President William Ruto moves to reverse Uhuru Kenyatta's policies

President William Ruto with the newly sworn-in Court of Appeal Judges.

President William Ruto poses with newly sworn judges of the Court of Appeal, from left, Joel Ngugi, Weldon Korir, Aggrey Muchelule and George Odunga at State House Nairobi on September 14. 

Photo credit: Dennis Onsongo | Nation Media Group

President William Ruto has reversed over a dozen policies pursued by his predecessor, including restructuring government, revisiting cancelled multi-billion projects and entrenching populist measures as he fashions his administration.

In moves that appear to send a message that former President Uhuru Kenyatta got things wrong during his tenure, President Ruto has targeted several policies, directives and programmes that were at the heart of his predecessor’s administration.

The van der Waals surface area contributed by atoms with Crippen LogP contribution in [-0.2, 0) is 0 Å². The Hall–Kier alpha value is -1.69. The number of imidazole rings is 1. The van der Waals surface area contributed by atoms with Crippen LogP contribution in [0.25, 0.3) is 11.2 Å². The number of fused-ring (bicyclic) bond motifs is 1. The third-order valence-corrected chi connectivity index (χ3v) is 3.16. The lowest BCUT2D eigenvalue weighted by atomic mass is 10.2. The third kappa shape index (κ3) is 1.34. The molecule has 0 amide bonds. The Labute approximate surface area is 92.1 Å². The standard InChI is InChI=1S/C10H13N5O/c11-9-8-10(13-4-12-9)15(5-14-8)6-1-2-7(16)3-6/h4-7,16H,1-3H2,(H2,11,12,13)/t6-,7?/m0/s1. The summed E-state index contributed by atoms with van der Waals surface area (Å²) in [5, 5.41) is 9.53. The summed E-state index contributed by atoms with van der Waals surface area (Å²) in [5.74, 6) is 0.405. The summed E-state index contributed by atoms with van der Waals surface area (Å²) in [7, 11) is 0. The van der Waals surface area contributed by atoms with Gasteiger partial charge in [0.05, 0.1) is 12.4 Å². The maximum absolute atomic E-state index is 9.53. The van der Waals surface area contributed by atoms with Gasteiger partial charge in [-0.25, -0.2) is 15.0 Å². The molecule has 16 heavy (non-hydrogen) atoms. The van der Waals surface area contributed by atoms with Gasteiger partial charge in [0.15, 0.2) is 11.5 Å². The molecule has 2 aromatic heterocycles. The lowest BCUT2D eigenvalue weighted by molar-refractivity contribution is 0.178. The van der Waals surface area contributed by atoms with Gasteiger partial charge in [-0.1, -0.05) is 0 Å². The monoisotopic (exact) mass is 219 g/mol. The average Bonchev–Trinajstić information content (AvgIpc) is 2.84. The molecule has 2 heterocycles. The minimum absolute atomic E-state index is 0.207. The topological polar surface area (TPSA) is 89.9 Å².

Just inside two months since his inauguration on September 13, Dr Ruto has already reversed at least 16 key policies, directives and projects by his predecessor.

Last week, President Ruto’s government oversaw the reopening of 26 alcohol manufacturing firms that had been shut down by the previous government over tax disputes.

“That factory (Africa Spirits Limited) was paying about Sh50 million in terms of tax every month. They sent policemen there, shut it down, arrested Humphrey Kariuki – a very enterprising Kenyan, an honourable man, a man who has toiled through his life – locked him up for four days with ordinary criminals,” Deputy President Rigathi Gachagua said at a Kenya Association of Manufacturers event.

The government has also reinstated Kenyatta University Vice Chancellor Paul Wainaina and the university’s council. Prof Wainaina had been sacked in August after refusing to surrender a 410 acres of the university’s land to the government for redevelopment and allocation to squatters.